Can't Touch This
This is essentially what I picture and describe Clayface doing… no look, no distraction, just reaching up and blocking, grabbing the knife out of the goblin’s hand.    (I also need to watch The Matrix again sometime soon.)

The goblins didn’t last long. And once the shield was brought down, the heroes were quick to pile on the devil vampire. Jami’s monk has a powerful move she can do once per fight, called Open the Gates of Battle. It does extra damage when you attack a target that has full health. Throughout the fight, we were discussing when she could or should use “Open the Gates.” She really really wanted to use it on the big devil vampire, and the moment finally arrived.

She says, “I wanna OPEN THE GATES!” Deborah and Jonathan cheer with her, “Yeah! Open the Gates! Open the Gates!”

Justin yells, “AND THEN CLOSE IT ON HIM!”

The heroes surround the devil vampire and beat on him with everything they’ve got. My assassin NPC manages to snatch the gemstone from the monster’s hands, and jumps away. (I’ve been trying to get her to grab it the whole time, but unfortunately I’ve been rolling a string of 3s and 4s.)

He responds by spraying acid and bile all around him a la Exorcist, pushing the heroes back. Then he rushes at the assassin and tries to get the gemstone back.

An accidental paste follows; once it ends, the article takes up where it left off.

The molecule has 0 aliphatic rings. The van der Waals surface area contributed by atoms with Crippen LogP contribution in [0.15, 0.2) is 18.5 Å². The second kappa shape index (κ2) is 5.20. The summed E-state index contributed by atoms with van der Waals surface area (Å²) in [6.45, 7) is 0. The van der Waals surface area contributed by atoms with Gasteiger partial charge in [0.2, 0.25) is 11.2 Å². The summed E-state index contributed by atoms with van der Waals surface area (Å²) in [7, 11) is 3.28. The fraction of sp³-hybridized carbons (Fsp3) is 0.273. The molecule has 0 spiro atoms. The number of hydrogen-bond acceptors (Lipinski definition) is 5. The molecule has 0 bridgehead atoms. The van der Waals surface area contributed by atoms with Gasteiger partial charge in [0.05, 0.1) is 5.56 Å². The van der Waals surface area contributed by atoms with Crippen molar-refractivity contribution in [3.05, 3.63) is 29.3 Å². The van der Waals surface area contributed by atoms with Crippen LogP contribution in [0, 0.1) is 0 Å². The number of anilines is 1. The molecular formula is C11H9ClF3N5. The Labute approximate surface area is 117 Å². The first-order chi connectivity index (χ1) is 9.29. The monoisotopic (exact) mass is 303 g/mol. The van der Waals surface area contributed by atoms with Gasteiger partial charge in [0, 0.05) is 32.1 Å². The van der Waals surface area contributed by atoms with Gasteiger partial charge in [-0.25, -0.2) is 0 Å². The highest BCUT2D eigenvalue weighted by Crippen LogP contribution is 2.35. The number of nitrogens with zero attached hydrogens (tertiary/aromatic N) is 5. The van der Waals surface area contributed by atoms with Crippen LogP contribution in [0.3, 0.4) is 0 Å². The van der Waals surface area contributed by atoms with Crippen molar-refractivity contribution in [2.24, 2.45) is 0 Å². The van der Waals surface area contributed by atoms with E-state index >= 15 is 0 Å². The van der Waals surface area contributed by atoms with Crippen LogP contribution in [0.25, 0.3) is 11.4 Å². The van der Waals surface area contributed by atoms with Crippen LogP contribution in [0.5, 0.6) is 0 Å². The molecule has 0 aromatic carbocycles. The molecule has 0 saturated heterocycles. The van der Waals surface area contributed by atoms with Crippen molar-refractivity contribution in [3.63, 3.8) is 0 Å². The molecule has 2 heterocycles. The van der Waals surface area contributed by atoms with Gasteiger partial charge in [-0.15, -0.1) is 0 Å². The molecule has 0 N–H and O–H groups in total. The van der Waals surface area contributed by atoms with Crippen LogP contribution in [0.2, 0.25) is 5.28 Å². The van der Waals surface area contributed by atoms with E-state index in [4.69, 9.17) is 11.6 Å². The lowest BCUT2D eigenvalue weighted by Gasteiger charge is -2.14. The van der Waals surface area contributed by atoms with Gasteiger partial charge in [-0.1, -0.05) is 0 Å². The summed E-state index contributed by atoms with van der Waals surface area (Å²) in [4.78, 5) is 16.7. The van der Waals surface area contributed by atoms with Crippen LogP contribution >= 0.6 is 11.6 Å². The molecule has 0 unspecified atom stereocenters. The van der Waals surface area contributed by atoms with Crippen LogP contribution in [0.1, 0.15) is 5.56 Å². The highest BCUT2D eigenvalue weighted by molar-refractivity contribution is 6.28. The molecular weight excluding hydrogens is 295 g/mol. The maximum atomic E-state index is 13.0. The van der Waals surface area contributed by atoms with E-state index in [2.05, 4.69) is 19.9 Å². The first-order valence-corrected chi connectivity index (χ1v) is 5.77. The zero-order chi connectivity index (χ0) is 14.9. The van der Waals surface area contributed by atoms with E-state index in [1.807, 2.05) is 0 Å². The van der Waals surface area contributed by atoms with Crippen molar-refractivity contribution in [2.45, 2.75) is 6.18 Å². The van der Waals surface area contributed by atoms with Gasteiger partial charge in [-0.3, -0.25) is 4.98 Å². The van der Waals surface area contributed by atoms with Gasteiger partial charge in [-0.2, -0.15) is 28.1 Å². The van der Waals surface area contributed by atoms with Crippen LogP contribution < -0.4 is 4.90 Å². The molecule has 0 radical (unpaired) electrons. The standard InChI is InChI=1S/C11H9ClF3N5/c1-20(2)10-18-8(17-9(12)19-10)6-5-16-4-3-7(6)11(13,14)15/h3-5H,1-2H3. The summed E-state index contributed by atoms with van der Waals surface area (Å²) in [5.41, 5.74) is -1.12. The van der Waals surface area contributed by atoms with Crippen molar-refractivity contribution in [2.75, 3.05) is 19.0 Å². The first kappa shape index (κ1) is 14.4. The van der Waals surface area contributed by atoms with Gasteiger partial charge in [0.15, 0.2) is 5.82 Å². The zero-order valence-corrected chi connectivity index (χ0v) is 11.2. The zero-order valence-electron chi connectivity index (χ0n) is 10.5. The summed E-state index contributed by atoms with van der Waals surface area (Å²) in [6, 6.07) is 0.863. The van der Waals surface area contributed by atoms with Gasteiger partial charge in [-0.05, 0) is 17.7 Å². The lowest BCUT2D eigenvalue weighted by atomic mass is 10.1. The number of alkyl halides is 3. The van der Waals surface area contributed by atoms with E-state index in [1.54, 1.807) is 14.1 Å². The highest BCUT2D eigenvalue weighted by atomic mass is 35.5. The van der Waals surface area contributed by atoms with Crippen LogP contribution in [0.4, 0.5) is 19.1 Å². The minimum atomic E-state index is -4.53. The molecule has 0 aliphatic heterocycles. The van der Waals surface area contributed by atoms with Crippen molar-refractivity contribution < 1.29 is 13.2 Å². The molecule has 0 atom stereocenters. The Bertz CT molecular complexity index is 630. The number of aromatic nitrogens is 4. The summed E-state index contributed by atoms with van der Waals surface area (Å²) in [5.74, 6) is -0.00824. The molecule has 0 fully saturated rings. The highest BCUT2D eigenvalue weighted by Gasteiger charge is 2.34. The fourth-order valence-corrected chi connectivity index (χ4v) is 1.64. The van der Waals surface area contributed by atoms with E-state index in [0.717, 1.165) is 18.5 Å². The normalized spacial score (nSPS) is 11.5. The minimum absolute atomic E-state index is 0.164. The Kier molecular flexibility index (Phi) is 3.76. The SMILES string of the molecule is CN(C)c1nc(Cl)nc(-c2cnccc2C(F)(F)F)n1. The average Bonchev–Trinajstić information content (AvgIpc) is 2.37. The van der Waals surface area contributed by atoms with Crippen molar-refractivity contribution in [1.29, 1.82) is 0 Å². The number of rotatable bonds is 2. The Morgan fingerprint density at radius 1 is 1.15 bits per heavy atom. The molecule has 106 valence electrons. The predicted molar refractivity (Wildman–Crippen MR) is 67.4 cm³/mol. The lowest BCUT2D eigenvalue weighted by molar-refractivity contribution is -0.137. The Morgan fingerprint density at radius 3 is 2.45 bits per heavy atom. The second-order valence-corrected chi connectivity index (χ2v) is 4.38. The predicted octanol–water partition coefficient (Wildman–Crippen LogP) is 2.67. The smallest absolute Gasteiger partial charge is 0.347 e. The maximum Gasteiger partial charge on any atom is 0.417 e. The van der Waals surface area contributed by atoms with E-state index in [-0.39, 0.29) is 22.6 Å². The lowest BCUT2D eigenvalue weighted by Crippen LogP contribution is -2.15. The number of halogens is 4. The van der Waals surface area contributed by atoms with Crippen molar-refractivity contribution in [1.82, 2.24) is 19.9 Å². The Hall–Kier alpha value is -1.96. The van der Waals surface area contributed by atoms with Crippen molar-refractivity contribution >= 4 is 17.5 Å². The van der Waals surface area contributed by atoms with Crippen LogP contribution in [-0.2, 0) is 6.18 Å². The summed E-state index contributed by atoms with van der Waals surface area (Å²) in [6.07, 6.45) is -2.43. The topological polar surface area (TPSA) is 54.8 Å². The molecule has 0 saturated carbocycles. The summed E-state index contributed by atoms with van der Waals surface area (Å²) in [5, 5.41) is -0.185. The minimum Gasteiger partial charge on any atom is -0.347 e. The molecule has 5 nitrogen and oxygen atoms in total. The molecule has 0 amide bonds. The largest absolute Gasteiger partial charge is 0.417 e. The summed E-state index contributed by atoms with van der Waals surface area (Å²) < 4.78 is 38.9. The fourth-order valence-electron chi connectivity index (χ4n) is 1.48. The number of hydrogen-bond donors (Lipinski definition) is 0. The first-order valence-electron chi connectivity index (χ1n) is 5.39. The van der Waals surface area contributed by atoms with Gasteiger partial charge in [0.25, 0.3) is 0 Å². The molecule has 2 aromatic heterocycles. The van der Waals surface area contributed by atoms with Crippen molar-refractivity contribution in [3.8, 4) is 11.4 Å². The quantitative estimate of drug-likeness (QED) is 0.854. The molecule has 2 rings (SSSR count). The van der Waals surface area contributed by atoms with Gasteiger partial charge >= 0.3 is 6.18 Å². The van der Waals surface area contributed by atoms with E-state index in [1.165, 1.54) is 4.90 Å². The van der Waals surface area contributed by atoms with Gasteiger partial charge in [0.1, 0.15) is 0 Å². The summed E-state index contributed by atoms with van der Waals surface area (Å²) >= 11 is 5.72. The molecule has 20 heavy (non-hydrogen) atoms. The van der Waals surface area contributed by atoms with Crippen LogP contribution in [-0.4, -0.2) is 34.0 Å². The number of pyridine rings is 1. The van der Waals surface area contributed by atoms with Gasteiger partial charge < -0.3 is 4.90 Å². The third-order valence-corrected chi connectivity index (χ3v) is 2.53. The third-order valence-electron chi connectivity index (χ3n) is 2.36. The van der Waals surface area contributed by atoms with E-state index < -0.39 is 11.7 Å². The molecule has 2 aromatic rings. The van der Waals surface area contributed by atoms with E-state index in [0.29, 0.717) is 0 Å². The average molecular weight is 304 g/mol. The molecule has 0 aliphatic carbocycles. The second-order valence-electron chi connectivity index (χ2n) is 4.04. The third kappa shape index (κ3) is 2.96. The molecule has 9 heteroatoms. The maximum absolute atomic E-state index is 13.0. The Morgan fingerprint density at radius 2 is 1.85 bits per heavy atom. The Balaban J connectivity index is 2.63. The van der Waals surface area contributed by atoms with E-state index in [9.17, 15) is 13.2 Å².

With everyone unloading their best attacks, the devil vampire is in a bad way. I get my turn, and he takes the gemstone back, raising it up into the air triumphantly, calling on its power to aid him and cackling in a mustache-twirling villain sort of way.

Justin declares, “I want to shoot him IN THE FACE!” and attacks with a crossbow shot that I know will kill the vampire. And it’s really late at this point, and we need to finish.

Always finish with a hook, if you can get away with it.

The devil vampire’s grin turns to open-mouthed confusion and he looks from the gem to the assassin at his feet. Something has gone wrong. “NOOOOO!” He screams at her. “WHAT HAVE YOU DO–”

I tell Jami and the kids, “The crossbow bolt flies into the creature’s mouth, killing him and triggering the explosive power of Clayface’s weapon. The devil vampire explodes, sending the assassin sliding across the ground. The goblins under the vampire’s control fall dead. Aaaaaand… we’re done. Time to get ready for bed.”

Deborah and Jonathan shout, “NOOOOOOOOOOOOOOOOOO!”

I smile.

And the next day, Jonathan is already asking, “Can we play more tonight?”

They can’t wait to see what happens. Thinking of the silliness they come up with, I can’t wait to see what happens either.

This Game Bites

It’s almost weekly game night with my wife and kids. Maybe I better post last week’s silliness.
 
Last week my wife and kids had their heroes continue a desperate attack against the goblins who took over their town. They had just finished clearing out the Town Hall when the last living goblin cried out, “Wait! I’ll tell you everything!”
 
So we began with that conversation.
 
I love Pathfinder’s goblins.
They look totally nuts.